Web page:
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The Queen is given a sombrero from the Delfines Marching Band and Dancers during a tea party for the cast of the Diamond Jubilee Pageant at Windsor Castle, England Friday May 11, 2012. (Steve Parsons/Steve Parsons / AP)
The Queen is given a sombrero from the Delfines Marching Band and Dancers during a tea party for the cast of the Diamond Jubilee Pageant at Windsor Castle, England Friday May 11, 2012. (Steve Parsons/Steve Parsons / AP)

Leah McLaren

My night at Buck House: bubbly and the K-bomb in a green silk dress Add to ...

Last winter, I went to a reception at Buckingham Palace and met the Queen. It was the standard-issue Monday-night Windsor family cocktail do – three enormous drawing rooms crammed with gilt-framed Old Masters and journalists consuming vast quantities of bubbly and salted nuts in an effort to ward off the famous Buck House chill.

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The most interesting moment of the night was not the one in which I hurriedly shook hands with the monarch and somehow missed my chance to curtsey (something I’ve been practising in front of the bedroom mirror in my nightie since I was seven years old), but the entrance, a bit later, of the young woman whom Clarence House, the Prince of Wales’s office, would like us to refer to as Catherine, Duchess of Cambridge.

The moment the K-bomb (as I like to call her) sloped into the room with her green silk dress, soaring heels and impossibly glossy hair extensions, the energy changed. What had been a pleasant, if aimlessly stuffy working event suddenly became a party with a purpose: It was time to get in there and get a piece of Kate!

As we all pushed forward, encircling the royal bride like a village of drunken peasants round the maypole, I happened to glance back. There, in a remote corner of the cavernous room stood the Queen, tiny and erect in her pastel skirt suit, clutching a tumbler full of gin and tonic and chatting away amiably to a couple of staffers from The Times of India. She looked cheerful, relaxed and openly relieved to be in such little demand. “See the tall skinny one over there?” I imagined her confiding in the foreign reporters with a regal wink. “She’s taking all the heat I used to get at her age, only now, with Twitter, it’s much worse. I’d say she rather seems to be rising to the occasion, don’t you think?”

Okay, so it’s unlikely those were her exact words, but I’ll bet you 20 shillings it’s what she was thinking.

This weekend, as you probably know, marks the Queen’s Diamond Jubilee, a celebration of the 60-year reign of Elizabeth II. Sixty years is a long time to do any job, let alone one as thankless as hers. Sure, she gets a couple of castles and a big sparkly crown thrown in, but can you imagine fighting to stay awake through all those dignitary speeches? Enduring thousands of hours of small talk so tedious it would make your eyeballs explode after just 10 minutes?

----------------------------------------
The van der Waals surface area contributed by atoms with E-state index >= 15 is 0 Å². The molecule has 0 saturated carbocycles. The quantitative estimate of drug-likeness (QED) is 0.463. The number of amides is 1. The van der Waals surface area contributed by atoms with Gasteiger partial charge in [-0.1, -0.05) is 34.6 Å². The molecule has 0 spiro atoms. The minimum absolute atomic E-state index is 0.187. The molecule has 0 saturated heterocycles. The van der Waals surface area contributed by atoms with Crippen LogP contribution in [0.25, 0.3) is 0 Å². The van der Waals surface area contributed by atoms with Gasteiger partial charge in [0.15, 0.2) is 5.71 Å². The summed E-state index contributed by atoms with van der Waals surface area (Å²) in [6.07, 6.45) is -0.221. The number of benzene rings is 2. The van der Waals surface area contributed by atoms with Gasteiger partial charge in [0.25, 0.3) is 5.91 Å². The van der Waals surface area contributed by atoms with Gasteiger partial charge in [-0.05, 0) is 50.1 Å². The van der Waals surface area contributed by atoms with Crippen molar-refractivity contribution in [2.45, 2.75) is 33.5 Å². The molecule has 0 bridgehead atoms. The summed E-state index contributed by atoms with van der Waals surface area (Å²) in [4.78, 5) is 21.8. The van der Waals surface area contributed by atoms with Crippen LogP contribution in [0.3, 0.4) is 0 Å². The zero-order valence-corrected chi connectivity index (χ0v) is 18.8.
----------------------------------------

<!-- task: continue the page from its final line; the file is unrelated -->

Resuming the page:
Now that her role has been divested of any real power (all those royal decrees are really just for show), the monarch is not just a figurehead but something far stranger: She is the last living major A-list celebrity from the pre-therapy era. A celebrated individual who doesn’t reveal any interest in her own Freudian inner journey, since her role, according to tradition is bestowed not by the gods of fame and “inner-specialness” but by God with a capital “G.”

The problem with succession, as many commentators before me have pointed out, is that her son Charles lacks the mystique necessary to keep the position intact. I’m not saying he isn’t a perfectly nice chap (by all accounts, he is), but he’s also one we know far too much about after that messy divorce and years of tabloid “revelations.” Many have suggested that, for the purposes of sustaining popularity, the Queen should pass the crown directly to her eldest grandson and his starry young wife. But as a scheme to uphold the monarchy, this is a silly one, for it undermines the very chain of command upon which the entire institution was founded. If the point was to do away with birth order and simply find the most popular and fame-worthy person to rule the royal roost, Simon Cowell would have put together a talent show by now. The Beckhams would be waging a social-media campaign to keep the young General Bieber from usurping their throne (a slick and modern one, designed by Conran, and situated high in the Hollywood Hills).

We live in an age of authenticity, and as such, demand more access than ever to the lives of our favourite celebrities. By contrast, there is nothing authentic about the Queen. She is as stifling and meticulously scripted as a church wedding in a heat wave. In the age of Facebook and WordPress, we still don’t know her thoughts and, thankfully, never will. This distance is, of course, precisely what allows her celebrity to endure – like an anti-Kim Kardashian, the less we know of her, the more we want.

But the Queen is also a creature of the past. When her reign eventually comes to an end, so will the last unknowable superstar of the modern era. It is unlikely her son or grandson or even the K-bomb will be in the position to pull off the same trick. In the meantime, let’s raise a glass to the magical and mysterious Lizzy: The Queen we all don’t know and love.

Follow on Twitter: @leahmclaren

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